SCREEN-L Archives

January 1996, Week 2


Options: Use Proportional Font
Show Text Part by Default
Condense Mail Headers

Message: [<< First] [< Prev] [Next >] [Last >>]
Topic: [<< First] [< Prev] [Next >] [Last >>]
Author: [<< First] [< Prev] [Next >] [Last >>]

Print Reply
Film and TV Studies Discussion List <[log in to unmask]>
Chris Carlsson <[log in to unmask]>
Wed, 10 Jan 1996 21:29:09 +0000
text/plain (43 lines)
How about the early Wayne Wang films?
His first feature "Chan is Missing"
is a 16mm b&w film that takes place
in San Francisco 's Chinatown in the 70's.  Chan,
a long-time resident of S.F.'s Chinatown,  has
disappeared.  Chan's cab-driver buddy and his
nephew set out to find him, and their mission takes
them to all kinds of interesting people and places
in the Chinese-American community.  It's a
Roshomon like tale, everybody has a different
take on why Chan is gone and where he could be. The
film is very entertaining and funny and at the same time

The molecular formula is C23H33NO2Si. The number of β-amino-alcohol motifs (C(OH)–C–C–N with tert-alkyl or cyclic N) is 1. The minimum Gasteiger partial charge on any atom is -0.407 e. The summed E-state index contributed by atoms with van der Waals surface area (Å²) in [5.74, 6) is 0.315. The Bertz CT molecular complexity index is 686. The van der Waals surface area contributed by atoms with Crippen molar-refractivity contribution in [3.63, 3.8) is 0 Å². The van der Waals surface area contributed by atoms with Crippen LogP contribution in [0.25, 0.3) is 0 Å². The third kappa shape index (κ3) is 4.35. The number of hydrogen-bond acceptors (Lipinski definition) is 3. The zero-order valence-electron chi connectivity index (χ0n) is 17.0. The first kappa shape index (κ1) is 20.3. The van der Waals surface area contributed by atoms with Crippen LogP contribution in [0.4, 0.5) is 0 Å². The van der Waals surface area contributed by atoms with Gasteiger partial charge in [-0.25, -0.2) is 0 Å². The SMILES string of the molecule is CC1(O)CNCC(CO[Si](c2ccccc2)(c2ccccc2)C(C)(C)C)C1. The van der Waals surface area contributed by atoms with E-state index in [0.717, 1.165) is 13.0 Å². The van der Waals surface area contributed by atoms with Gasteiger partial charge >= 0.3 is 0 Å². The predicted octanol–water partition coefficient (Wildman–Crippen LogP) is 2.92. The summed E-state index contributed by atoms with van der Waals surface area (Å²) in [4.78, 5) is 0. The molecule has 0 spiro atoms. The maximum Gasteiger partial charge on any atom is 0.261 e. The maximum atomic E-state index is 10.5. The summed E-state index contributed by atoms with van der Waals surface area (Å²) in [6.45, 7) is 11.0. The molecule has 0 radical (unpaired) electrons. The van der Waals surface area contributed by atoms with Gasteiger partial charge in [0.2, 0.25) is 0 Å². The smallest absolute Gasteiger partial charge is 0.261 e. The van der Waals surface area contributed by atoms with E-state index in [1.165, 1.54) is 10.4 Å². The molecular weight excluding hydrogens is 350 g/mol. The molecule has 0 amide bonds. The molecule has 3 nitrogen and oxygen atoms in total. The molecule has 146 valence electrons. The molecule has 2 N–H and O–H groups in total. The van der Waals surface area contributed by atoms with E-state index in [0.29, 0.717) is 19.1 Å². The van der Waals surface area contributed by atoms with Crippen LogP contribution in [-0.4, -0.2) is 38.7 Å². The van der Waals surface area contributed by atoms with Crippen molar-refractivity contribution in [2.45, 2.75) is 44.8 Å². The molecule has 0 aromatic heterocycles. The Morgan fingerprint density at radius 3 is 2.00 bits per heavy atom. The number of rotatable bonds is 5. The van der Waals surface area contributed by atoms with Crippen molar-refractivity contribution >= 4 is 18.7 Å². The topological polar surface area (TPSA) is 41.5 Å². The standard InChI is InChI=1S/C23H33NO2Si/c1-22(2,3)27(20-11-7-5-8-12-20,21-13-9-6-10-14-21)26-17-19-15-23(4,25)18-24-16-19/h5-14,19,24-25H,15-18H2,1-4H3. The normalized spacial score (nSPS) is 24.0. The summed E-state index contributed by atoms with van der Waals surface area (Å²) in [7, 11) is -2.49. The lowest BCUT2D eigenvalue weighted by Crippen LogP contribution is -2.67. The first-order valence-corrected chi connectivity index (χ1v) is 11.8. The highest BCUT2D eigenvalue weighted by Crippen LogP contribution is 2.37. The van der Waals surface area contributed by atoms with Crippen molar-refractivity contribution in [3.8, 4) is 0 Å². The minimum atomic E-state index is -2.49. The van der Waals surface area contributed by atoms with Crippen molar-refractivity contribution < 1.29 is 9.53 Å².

it gives a wonderful sense of the culture and its
dynamics across two generations.
There's also a Wang film called "The Great Wall"
(I think) about a Chinese-American family that
returns together to China.  Again, it highlights
the difference between Chinese-born and their
Chinese-American offspring.
For a more contemporary, off-beat look at the
dysfunctional Japanese-American family try the
black comedy by Jon Moritsugu called "Terminal,
For a more experimental approach theres Trin T.
Minh-Ha's film (the title is something like "Surname
Viet, Given name Nam", but that's not it exactly).
For more info on this subject contact NAATA
(the National Asian American something Association)
located at 346 Ninth St. in San Francisco.
Good luck,
Caitlin Manning
To signoff SCREEN-L, e-mail [log in to unmask] and put SIGNOFF SCREEN-L
in the message.  Problems?  Contact [log in to unmask]